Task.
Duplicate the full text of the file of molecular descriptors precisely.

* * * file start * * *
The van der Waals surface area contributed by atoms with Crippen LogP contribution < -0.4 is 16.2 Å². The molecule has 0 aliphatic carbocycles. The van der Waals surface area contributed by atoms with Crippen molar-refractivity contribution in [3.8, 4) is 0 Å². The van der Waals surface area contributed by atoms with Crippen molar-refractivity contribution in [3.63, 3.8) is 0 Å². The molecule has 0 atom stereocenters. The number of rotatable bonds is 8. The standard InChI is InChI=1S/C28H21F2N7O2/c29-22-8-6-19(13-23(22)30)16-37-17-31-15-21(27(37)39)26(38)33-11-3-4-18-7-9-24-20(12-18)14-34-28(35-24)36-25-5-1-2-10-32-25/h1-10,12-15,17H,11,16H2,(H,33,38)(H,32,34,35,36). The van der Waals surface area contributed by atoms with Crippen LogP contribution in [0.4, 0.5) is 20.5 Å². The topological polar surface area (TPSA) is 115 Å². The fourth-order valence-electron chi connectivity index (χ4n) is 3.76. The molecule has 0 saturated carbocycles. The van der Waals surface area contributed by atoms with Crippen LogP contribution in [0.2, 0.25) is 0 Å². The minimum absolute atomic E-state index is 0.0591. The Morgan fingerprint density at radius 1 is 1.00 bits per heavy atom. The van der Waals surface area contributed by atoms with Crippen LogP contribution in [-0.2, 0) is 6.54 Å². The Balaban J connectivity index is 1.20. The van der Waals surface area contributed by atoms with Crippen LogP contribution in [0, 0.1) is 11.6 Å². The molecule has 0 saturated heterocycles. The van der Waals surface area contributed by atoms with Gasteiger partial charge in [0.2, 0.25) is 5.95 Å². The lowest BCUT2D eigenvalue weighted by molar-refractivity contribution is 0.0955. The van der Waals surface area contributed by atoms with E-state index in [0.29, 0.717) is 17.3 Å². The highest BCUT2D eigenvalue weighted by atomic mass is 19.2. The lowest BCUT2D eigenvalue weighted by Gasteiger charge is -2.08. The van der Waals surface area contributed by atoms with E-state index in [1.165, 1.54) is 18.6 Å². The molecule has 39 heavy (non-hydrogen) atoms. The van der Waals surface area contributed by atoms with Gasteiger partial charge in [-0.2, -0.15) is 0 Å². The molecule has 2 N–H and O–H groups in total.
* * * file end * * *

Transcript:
The van der Waals surface area contributed by atoms with Crippen LogP contribution < -0.4 is 16.2 Å². The molecule has 0 aliphatic carbocycles. The van der Waals surface area contributed by atoms with Crippen molar-refractivity contribution in [3.8, 4) is 0 Å². The van der Waals surface area contributed by atoms with Crippen molar-refractivity contribution in [3.63, 3.8) is 0 Å². The molecule has 0 atom stereocenters. The number of rotatable bonds is 8. The standard InChI is InChI=1S/C28H21F2N7O2/c29-22-8-6-19(13-23(22)30)16-37-17-31-15-21(27(37)39)26(38)33-11-3-4-18-7-9-24-20(12-18)14-34-28(35-24)36-25-5-1-2-10-32-25/h1-10,12-15,17H,11,16H2,(H,33,38)(H,32,34,35,36). The van der Waals surface area contributed by atoms with Crippen LogP contribution in [0.4, 0.5) is 20.5 Å². The topological polar surface area (TPSA) is 115 Å². The fourth-order valence-electron chi connectivity index (χ4n) is 3.76. The molecule has 0 saturated carbocycles. The van der Waals surface area contributed by atoms with Crippen LogP contribution in [0.2, 0.25) is 0 Å². The minimum absolute atomic E-state index is 0.0591. The Morgan fingerprint density at radius 1 is 1.00 bits per heavy atom. The van der Waals surface area contributed by atoms with Crippen LogP contribution in [-0.2, 0) is 6.54 Å². The Balaban J connectivity index is 1.20. The van der Waals surface area contributed by atoms with Crippen LogP contribution in [0, 0.1) is 11.6 Å². The molecule has 0 saturated heterocycles. The van der Waals surface area contributed by atoms with Gasteiger partial charge in [0.2, 0.25) is 5.95 Å². The lowest BCUT2D eigenvalue weighted by molar-refractivity contribution is 0.0955. The van der Waals surface area contributed by atoms with E-state index in [0.29, 0.717) is 17.3 Å². The highest BCUT2D eigenvalue weighted by atomic mass is 19.2. The lowest BCUT2D eigenvalue weighted by Gasteiger charge is -2.08. The van der Waals surface area contributed by atoms with E-state index in [1.165, 1.54) is 18.6 Å². The molecule has 39 heavy (non-hydrogen) atoms. The van der Waals surface area contributed by atoms with Gasteiger partial charge in [-0.2, -0.15) is 0 Å². The molecule has 2 N–H and O–H groups in total.